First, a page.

Elective Procedure

Part of the doctor‘s argument on duty suggested that the subsequent procedures were elective in nature. The court did not buy this rather ludicrous argument which suggested that because there were several surgical options available to the patient, the one chosen was elective.

The patient, with the guidance of his new surgeon, decided on the safest surgical course of action to repair the damage caused by the original negligence. This decision was complicated by the patient‘s genetic predisposition which raised risk factors associated with each option.

The court rightly recognized that choosing between several surgical options to remediate the initial damages does not make the ultimate course of action elective.

Damages and the Eggshell Plaintiff

The doctor also tried to escape liability for the damages based upon the patient‘s predispositions. This argument failed under the eggshell plaintiff rule.

The court rightly noted that the entire basis for the eggshell plaintiff rule was that the defendant be held liable for all damages caused or set into motion even though the injured plaintiff is unusually susceptible to harm because of his underlying condition.

The court stated the rule as follows:

“This means that the wrongdoer is liable for the proximate results of that injury, although the consequences are more serious than they would have been, had the injured person been in perfect health”

The doctor basically argued that he be held responsible only for the direct damage that he caused and not any aggravated damages resulting from the underlying condition.

The court shot this down since in would in effect negate the entire longstanding eggshell plaintiff rule. No such apportionment is required under the law and such an apportionment would completely defet and nullify the eggshell plaintiff rule.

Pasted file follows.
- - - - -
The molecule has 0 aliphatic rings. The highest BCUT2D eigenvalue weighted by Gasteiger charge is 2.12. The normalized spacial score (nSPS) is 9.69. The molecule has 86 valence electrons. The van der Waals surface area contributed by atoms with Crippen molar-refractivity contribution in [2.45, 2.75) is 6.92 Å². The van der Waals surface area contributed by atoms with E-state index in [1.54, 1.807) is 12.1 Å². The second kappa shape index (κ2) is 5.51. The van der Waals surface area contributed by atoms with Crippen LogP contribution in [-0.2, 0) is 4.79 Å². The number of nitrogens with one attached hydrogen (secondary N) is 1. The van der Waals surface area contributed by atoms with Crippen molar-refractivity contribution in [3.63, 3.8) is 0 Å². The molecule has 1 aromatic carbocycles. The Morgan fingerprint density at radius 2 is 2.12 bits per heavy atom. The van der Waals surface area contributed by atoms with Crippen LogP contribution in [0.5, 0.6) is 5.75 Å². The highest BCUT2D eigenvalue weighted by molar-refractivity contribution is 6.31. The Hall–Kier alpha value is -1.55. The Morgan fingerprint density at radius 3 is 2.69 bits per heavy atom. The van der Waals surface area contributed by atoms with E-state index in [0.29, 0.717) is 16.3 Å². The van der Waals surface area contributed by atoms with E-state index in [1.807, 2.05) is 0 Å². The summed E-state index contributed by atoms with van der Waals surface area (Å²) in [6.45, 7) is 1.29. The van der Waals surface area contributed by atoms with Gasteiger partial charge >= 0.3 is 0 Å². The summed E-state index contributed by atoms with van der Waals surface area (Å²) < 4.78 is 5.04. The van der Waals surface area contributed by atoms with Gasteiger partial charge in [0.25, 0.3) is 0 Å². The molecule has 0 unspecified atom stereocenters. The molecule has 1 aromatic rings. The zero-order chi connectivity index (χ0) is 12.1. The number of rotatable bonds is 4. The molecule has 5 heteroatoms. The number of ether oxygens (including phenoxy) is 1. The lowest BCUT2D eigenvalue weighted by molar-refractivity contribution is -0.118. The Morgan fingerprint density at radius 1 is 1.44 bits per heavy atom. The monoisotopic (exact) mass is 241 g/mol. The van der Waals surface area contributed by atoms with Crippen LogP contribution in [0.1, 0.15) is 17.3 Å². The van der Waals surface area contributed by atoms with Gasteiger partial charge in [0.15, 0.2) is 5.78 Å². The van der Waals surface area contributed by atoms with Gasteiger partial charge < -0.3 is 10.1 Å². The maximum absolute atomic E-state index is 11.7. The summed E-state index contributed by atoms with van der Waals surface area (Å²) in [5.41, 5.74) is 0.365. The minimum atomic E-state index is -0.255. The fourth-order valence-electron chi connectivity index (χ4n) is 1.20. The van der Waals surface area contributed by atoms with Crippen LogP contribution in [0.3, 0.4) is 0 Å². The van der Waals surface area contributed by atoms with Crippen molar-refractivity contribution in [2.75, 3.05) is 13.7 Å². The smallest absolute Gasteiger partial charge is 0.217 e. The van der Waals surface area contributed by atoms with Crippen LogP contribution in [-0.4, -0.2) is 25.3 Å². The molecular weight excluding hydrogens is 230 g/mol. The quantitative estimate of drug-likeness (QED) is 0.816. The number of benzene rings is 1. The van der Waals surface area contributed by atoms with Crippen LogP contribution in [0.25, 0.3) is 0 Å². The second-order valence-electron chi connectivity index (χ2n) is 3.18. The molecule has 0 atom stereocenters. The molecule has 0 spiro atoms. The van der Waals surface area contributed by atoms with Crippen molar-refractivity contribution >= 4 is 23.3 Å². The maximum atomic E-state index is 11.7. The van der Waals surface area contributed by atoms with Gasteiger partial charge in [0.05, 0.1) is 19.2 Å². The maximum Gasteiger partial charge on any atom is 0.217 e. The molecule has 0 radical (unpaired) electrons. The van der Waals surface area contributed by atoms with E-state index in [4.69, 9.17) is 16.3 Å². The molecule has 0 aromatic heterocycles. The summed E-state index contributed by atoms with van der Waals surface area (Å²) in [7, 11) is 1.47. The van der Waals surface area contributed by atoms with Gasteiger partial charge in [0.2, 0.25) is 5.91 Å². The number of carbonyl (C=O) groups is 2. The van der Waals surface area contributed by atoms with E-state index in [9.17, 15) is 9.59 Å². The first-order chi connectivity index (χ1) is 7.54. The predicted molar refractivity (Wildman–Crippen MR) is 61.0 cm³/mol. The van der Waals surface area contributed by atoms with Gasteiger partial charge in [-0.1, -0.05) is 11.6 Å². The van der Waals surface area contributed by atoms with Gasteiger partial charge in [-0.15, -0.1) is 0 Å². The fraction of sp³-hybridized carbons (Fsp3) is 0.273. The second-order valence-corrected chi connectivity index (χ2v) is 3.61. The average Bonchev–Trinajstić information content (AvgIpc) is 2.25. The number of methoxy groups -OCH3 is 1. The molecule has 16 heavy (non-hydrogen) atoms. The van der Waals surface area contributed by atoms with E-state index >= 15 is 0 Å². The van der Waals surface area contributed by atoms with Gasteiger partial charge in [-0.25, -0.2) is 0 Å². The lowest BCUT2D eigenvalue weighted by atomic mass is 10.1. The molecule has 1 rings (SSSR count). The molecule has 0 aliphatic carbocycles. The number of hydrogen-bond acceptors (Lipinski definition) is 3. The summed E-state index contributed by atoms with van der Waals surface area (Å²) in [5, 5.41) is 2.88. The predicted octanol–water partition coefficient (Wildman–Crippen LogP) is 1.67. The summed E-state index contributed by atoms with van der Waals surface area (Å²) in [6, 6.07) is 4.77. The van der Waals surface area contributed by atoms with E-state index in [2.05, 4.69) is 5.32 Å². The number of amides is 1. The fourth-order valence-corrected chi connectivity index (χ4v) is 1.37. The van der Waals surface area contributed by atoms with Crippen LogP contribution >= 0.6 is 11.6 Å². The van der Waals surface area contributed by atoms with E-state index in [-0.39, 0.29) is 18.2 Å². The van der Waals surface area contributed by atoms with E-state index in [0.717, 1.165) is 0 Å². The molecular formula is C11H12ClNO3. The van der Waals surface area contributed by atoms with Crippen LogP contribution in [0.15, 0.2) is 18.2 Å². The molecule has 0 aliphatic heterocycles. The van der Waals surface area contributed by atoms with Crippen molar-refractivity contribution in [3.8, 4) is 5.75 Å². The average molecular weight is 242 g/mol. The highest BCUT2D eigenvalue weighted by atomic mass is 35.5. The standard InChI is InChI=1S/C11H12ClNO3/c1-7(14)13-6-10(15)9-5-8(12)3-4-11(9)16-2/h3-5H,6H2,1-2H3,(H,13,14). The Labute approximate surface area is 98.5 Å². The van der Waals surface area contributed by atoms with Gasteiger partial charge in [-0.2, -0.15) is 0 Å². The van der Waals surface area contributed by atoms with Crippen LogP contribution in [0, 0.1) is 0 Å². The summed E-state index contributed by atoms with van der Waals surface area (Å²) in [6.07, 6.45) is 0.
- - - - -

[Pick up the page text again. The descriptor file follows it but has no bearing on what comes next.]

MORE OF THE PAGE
This discussion only scratches the surface of the opinion. However, these issues are very important in medical malpractice cases (and other personal injury cases). In medical malpractice, patients often come with underlying conditions. They may have a host of illnesses or other predispositions that call for additional care.

It would be a rather callous outcome to say that a doctor is free to behave negligently in these cases because of vulnerabilities of the patient. Worse yet, in this particular case and others like it, it would be pretty outrageous to allow a doctor to escape liability for all subsequent harm resulting from the chain of events set into motion by his or her original negligence simply by virtue of the fact that the patient has been handed off to another doctor by necessity as a result of that very negligence.

The decision was the right one in most respects. Where it is disappointing and where it will likely face additional appeals if New Mexico follows the path of many other states, is the New Mexico Medical Malpractice Act‘s cap on damages. This is a discussion for another day.

DISCLAIMER

Related Readings:
Preexisitng Conditions & Eggshell Plaintiff in New Mexico Personal Injury Claim
Walking on Eggshells in New Mexico Personal Injury Cases
Caps on Medical Malpractice Damages Do Not Lower Insurance Premiums or Healthcare Costs

Albuquerque Personal Injury Attorneys